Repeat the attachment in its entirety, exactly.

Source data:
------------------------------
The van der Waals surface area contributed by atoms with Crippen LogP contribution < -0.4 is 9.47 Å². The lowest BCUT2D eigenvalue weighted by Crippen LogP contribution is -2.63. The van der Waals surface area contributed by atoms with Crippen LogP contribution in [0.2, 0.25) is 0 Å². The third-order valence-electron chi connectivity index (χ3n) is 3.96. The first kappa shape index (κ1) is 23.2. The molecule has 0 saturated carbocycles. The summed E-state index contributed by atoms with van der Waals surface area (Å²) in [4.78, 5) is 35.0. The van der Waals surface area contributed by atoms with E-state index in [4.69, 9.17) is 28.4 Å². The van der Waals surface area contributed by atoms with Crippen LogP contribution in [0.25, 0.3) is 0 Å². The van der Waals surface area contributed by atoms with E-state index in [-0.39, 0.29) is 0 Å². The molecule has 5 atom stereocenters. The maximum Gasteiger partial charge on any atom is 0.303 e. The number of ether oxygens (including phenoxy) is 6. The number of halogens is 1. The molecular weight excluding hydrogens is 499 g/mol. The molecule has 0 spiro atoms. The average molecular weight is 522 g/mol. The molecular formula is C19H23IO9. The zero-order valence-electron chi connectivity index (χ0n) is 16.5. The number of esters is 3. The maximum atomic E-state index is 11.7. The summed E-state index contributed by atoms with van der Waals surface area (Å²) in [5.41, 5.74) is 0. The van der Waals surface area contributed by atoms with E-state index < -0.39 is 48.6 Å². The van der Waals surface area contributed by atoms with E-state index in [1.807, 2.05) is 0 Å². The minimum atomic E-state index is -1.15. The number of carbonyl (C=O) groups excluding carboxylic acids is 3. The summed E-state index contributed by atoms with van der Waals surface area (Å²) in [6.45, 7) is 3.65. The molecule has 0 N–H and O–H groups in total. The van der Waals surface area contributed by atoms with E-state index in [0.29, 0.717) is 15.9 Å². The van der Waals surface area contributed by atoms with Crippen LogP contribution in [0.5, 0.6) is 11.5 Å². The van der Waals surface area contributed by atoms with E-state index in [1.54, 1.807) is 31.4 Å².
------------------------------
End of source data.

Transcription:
The van der Waals surface area contributed by atoms with Crippen LogP contribution < -0.4 is 9.47 Å². The lowest BCUT2D eigenvalue weighted by Crippen LogP contribution is -2.63. The van der Waals surface area contributed by atoms with Crippen LogP contribution in [0.2, 0.25) is 0 Å². The third-order valence-electron chi connectivity index (χ3n) is 3.96. The first kappa shape index (κ1) is 23.2. The molecule has 0 saturated carbocycles. The summed E-state index contributed by atoms with van der Waals surface area (Å²) in [4.78, 5) is 35.0. The van der Waals surface area contributed by atoms with E-state index in [4.69, 9.17) is 28.4 Å². The van der Waals surface area contributed by atoms with Crippen LogP contribution in [0.25, 0.3) is 0 Å². The van der Waals surface area contributed by atoms with E-state index in [-0.39, 0.29) is 0 Å². The molecule has 5 atom stereocenters. The maximum Gasteiger partial charge on any atom is 0.303 e. The number of ether oxygens (including phenoxy) is 6. The number of halogens is 1. The molecular weight excluding hydrogens is 499 g/mol. The molecule has 0 spiro atoms. The average molecular weight is 522 g/mol. The molecular formula is C19H23IO9. The zero-order valence-electron chi connectivity index (χ0n) is 16.5. The number of esters is 3. The maximum atomic E-state index is 11.7. The summed E-state index contributed by atoms with van der Waals surface area (Å²) in [5.41, 5.74) is 0. The van der Waals surface area contributed by atoms with E-state index < -0.39 is 48.6 Å². The van der Waals surface area contributed by atoms with E-state index in [1.807, 2.05) is 0 Å². The minimum atomic E-state index is -1.15. The number of carbonyl (C=O) groups excluding carboxylic acids is 3. The summed E-state index contributed by atoms with van der Waals surface area (Å²) in [6.45, 7) is 3.65. The molecule has 0 N–H and O–H groups in total. The van der Waals surface area contributed by atoms with E-state index in [0.29, 0.717) is 15.9 Å². The van der Waals surface area contributed by atoms with Crippen LogP contribution in [0.5, 0.6) is 11.5 Å². The van der Waals surface area contributed by atoms with E-state index in [1.54, 1.807) is 31.4 Å².